But - in conversation, at least - he is a man for all seasons. When I wonder aloud to the journalist from Loaded whether Smith is the sort to guilefully manipulate his character to whatever company he's in - and, if so, what would that suggest about his disposition - he jumps hastily to the designer's defence.

"No. Honestly. He prefers to talk about George Best."

But then: "He's just the most charming, wonderful man I've ever met," says a rather lofty fashion buyer who wishes to remain nameless. "We spoke for hours about architecture. He's so knowledgeable. And serious, too.

"Did you know that he refused his nomination for British Designer of the Year as a protest against the lack of government support for the industry?"

"Why," I ask, "do you want to be anonymous if you've only got nice things to say about him?"

"I just don't want to take the chance," she replies, softly. "Who knows? He might be angry."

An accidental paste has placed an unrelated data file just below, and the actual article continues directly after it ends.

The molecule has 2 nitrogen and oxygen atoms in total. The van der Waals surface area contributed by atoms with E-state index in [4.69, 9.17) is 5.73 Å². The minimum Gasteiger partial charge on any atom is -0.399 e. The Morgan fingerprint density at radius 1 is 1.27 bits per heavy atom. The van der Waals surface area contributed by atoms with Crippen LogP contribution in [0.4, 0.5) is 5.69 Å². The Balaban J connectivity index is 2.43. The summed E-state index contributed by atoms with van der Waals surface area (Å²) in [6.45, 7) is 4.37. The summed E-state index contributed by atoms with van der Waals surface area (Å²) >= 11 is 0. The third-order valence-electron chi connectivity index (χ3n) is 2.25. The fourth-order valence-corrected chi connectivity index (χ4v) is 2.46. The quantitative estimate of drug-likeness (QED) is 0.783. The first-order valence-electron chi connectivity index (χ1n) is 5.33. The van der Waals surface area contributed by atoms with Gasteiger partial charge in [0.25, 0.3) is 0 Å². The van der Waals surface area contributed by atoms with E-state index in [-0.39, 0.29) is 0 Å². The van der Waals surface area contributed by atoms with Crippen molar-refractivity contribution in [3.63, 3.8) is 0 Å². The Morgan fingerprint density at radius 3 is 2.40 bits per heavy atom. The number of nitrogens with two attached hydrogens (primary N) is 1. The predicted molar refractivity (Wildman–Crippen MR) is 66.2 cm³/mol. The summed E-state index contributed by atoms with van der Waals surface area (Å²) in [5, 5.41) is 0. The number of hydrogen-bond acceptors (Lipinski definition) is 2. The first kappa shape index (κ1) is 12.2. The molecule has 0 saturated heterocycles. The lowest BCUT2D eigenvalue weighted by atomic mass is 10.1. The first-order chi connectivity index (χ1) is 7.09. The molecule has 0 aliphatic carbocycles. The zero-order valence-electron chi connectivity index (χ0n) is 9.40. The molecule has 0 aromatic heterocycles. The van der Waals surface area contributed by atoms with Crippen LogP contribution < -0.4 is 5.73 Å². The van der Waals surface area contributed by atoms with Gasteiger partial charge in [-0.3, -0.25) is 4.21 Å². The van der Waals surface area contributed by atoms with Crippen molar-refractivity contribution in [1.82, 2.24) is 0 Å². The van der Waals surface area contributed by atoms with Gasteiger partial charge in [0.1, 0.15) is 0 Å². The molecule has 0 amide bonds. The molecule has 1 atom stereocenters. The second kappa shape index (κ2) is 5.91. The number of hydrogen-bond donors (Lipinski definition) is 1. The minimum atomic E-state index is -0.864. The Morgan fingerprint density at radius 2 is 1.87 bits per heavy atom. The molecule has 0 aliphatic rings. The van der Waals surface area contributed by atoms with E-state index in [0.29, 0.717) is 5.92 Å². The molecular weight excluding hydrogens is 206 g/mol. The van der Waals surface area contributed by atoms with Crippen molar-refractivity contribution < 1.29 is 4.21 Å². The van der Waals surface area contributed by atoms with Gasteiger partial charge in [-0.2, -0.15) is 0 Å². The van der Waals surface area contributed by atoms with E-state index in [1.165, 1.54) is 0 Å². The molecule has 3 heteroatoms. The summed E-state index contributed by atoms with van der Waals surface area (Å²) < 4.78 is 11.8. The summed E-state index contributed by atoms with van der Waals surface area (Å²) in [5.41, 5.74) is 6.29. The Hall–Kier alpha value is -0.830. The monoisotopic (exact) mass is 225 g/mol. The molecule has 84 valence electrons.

This, it transpires, is doubtful. Paul Smith says he has never, ever lost his temper, even, it seems, aged 17. This was the age, of course, when he famously and painfully fell off his racing bicycle and did not become melancholy or enraged at an unjust world.

"I just realised that there's more to life than riding a bike," he said. But the temperance and eccentricity belong to a man who knows he is in charge. The spiral staircase he whoopingly slides down leads straight to his employees' offices, designed, it is said, so he can keep an eye on them. Interestingly, too, many journalists have complained that he will invariably terminate the interview at the appointed minute ("The second!" exclaims one. "The second hand went to 12, and he immediately stood up and shook my hand!"). And it is very easy, of course, to bang a squeaky hammer during a very important meeting if the people around the table all work for you.

But this is churlish nit-picking. I never did find anyone with a gripe against Paul Smith. Maybe he really is - as Loaded has claimed - the Greatest Living Englishman. He certainly fulfils all the vital pre-requisites - a liberal down-to-earth manner tinged with harmless buffoonery; a suit that makes us look interesting and unique, but not too interesting or unique. And, lest we forget (as Paul Smith has reminded more than one journalist), Nottingham is situated in the very, very centre of England.

For further details about the exhibition, call the Design Museum, Shad Thames, London SE1 on 0171-403 7436.